Owners Love These Cars, Despite the Flaws
Sometimes owner satisfaction is more important than other factors
Over the many years that CR has assessed cars and conducted surveys about them, we’ve observed some fairly clear patterns. For one, owners are almost always delighted with cars that make a distinct promise, such as stellar fuel economy, and then consistently deliver on it. (The Toyota Prius is a good example.) Another is that owner satisfaction usually mirrors CR’s own testing and our reliability survey results. People generally like cars that perform well, in other words, and don’t like cars that come with headaches. Pretty intuitive stuff.
But a handful of models buck these trends and simply don’t line up as you’d expect. We sometimes come across owners who say they’re very satisfied with their vehicle even while telling us about the significant reliability problems they’ve experienced. You might say some of these models have cultlike followings—owners who find some unique feature or quality compelling enough that they’re willing to overlook the vehicle’s subpar reliability or other concerns.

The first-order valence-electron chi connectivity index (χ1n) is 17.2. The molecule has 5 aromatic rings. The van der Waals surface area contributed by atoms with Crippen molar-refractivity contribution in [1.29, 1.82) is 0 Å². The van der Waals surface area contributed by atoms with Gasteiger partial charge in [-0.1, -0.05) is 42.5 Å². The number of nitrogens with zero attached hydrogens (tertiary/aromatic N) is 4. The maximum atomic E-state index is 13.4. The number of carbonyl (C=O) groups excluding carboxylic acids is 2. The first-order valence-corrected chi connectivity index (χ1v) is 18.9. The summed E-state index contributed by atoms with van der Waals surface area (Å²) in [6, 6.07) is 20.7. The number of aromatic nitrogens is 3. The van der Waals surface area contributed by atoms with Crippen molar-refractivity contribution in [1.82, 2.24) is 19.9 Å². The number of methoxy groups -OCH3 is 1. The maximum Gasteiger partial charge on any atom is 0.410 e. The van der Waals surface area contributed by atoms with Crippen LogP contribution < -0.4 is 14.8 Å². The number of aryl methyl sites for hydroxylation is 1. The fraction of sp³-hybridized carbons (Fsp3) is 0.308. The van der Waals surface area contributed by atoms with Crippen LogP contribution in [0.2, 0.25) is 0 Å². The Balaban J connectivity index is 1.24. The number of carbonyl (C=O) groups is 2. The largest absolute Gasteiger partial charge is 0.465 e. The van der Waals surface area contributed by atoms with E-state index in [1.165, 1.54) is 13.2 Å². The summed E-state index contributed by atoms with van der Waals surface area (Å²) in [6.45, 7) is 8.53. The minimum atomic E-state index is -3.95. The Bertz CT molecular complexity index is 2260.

The Jeep Wrangler, for example, has below-average reliability in our most recent Annual Auto Surveys. In our tests, we’ve found that it has a stiff, uncomfortable ride and isn’t very agile. Owners are equally dissatisfied with those qualities in other Jeep models. Yet they tell us time and again that they love the Jeep “experience” so much that they would buy the Wrangler (and some other Jeeps) again—even if they have to put up with the headaches and shortcomings.
Editor’s Note: This article also appeared in the March 2021 issue of Consumer Reports magazine.